Since it felt like we were constantly climbing on our way out, we expected to be going downhill much of the time.  That was not the case.  Once again it felt like we were doing a lot of climbing with short reprieves of downhill.  After a while Dale slows down.  His legs are bothering him.  (He did a bunch of squats the day before.)  We stop a little more often to give him a break.  He is glad he has his poles to lean on.  Near the end is a switchback downhill run.  I pick up in speed letting gravity pull me.  Dale is done, though, and takes his time getting off the trail.  At the trail head is a store, bathrooms, and cool drinks.  We sit on a short wall drinking icy cold tea.  Then it hits me.  I have leg wraps that would have helped Dale had we thought of it the first item he said something.

Sitting on the wall, I feel myself stiffening, and I feat the long hill we have to climb to get to our cars.  We discuss leaving Dale behind, getting a car, and picking him up.  But when we finish the tea, he hikes out with us.  While sitting, we saw a trail that goes behind some cabins.  We ask about the trail and learn that it goes to the parking lot cutting out the looping climb on the road.  The trail is steeper but many times shorter.  We take it stopping frequently.  At the top, we are happy to have taken it.  There is still a ways to our cars though.   At this point my phone says we went 10 miles.  My car is first, and we pile into it to make the last little bit to Dale’s car.  Turning around on that little street in my boat car was a little challenging.  I had to pull into a driveway and still ended up making a 5 or 6 point turn.  There was a parking spot near Dale’s car where we pulled over, and I promptly took off my shoes and socks putting on my flip flops.  What a relief.  And yet, I only had 1 small blister.  I was just tired of the weight and confines of the hiking shoes.

I am curious, after we completed this hike that the designation of easy to difficult was listed for the hike.  I don’t think there was any portion I would have called easy.  Maybe walking to the trailhead.  I would designate this trail moderate to difficult.  And only difficult if it gets harder beyond where we turned around at Tamarac Lake.  Easy hiking is what we have found around Donner.  There are many obstacles, reflecting light, and people to deal with during the climbing at Echo Lakes.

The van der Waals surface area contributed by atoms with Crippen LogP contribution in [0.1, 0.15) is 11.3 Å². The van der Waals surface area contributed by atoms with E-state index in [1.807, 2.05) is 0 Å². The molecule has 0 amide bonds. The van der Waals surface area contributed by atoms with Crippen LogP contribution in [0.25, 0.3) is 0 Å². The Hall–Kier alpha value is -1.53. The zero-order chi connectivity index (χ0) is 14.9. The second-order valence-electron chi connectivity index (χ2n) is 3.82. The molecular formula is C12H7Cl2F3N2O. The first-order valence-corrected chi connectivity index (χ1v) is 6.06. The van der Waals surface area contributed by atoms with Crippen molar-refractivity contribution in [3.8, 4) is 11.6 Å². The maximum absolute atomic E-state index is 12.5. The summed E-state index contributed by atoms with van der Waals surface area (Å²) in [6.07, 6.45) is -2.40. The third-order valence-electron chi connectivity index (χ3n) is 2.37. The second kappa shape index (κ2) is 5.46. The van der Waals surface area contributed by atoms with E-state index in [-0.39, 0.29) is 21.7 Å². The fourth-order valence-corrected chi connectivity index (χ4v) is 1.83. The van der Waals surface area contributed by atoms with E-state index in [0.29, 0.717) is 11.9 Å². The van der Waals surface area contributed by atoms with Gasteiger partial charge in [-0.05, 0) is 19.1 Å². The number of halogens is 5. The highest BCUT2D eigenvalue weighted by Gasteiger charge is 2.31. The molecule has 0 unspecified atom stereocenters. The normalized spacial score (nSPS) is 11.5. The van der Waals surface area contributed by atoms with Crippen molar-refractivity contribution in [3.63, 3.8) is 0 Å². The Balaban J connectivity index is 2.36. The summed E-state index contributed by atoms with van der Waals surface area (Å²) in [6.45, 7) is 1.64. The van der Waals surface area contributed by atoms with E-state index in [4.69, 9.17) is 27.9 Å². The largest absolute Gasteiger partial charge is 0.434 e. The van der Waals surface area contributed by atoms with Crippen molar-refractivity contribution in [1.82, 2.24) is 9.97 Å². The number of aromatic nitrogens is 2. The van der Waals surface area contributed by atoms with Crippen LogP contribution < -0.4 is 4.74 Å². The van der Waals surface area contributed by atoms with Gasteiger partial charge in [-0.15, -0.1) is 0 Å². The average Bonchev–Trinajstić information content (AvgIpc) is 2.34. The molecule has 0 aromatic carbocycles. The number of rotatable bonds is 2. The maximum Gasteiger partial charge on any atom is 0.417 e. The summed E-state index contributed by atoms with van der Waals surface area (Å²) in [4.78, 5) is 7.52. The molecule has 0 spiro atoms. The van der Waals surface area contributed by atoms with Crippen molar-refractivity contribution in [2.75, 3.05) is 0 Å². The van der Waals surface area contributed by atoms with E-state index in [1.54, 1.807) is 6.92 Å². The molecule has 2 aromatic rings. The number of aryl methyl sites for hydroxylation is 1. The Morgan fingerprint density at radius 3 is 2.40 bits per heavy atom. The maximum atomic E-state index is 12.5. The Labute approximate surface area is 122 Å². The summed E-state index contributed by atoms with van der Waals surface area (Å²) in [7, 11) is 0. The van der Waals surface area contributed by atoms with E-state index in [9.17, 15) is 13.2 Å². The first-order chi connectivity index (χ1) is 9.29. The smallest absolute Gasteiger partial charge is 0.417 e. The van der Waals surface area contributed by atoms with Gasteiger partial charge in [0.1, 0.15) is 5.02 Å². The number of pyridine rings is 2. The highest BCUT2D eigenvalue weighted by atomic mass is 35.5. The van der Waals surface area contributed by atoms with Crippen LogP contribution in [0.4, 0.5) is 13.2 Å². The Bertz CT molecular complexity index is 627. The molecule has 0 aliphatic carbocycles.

Hiking Spooner Lake

When w20160429_132552e went to Spooner Lake, I had only been walking 2 miles a day and three miles in the 5Ks, so it was a good place to start hiking.  A 2.1 mile circle was nice.  We could feel the workout but weren’t hurting from it.

The trail followed the lake shore at a slight distance.  The path was fairly smooth and quite vivid.  It was early April so the air was brisk but not so cold my lungs hurt.

The grass was already greening and the trees had started to leaf.  They didn’t know it was going to freeze again let alone snow into June.  For a good portion of the hike, we were in the sunlight – it felt nice.  The trees were common to the area – white pines, quaking aspen, and cotton woods.  On the aspen we looked for the Basque sheepherders’ markings but only saw modern graffiti.  The aspen were among the largest I have seen, yet they didn’t bear the Basque mark.  They must have been younger than that and well-watered to be so big.20160429_134734

As we got to the south side of the lake we came to big rocks to climb.  I could get up but struggled getting down – part of the stiffening I get when I climb down from things. (I have to work on that.) Also on the south end, there was an expanse of snow to cross.  A trench stomped through the snow became the path.  But it was narrow and slick.  I found I did better creating my own path.  I know no one else had want20160429_140430ed to mar the snow any more, but had I not gone out on my own, I would have marred it much more when I fell, and I didn’t feel like falling.

Upon our return to the parking lot, we entered at a different location.  There was a nice picnic place with a warning sigh.  It said, “Bears in the Area.”  I knew there were bears up in these mountains, but I found it nerve wracking to find the sign.  Had I seen it before the hike, would I have still gone? Probably, but I would have been paranoid looking about for the bear to scare us.  It was a great starter hike, and I will be back to incorporate it into another.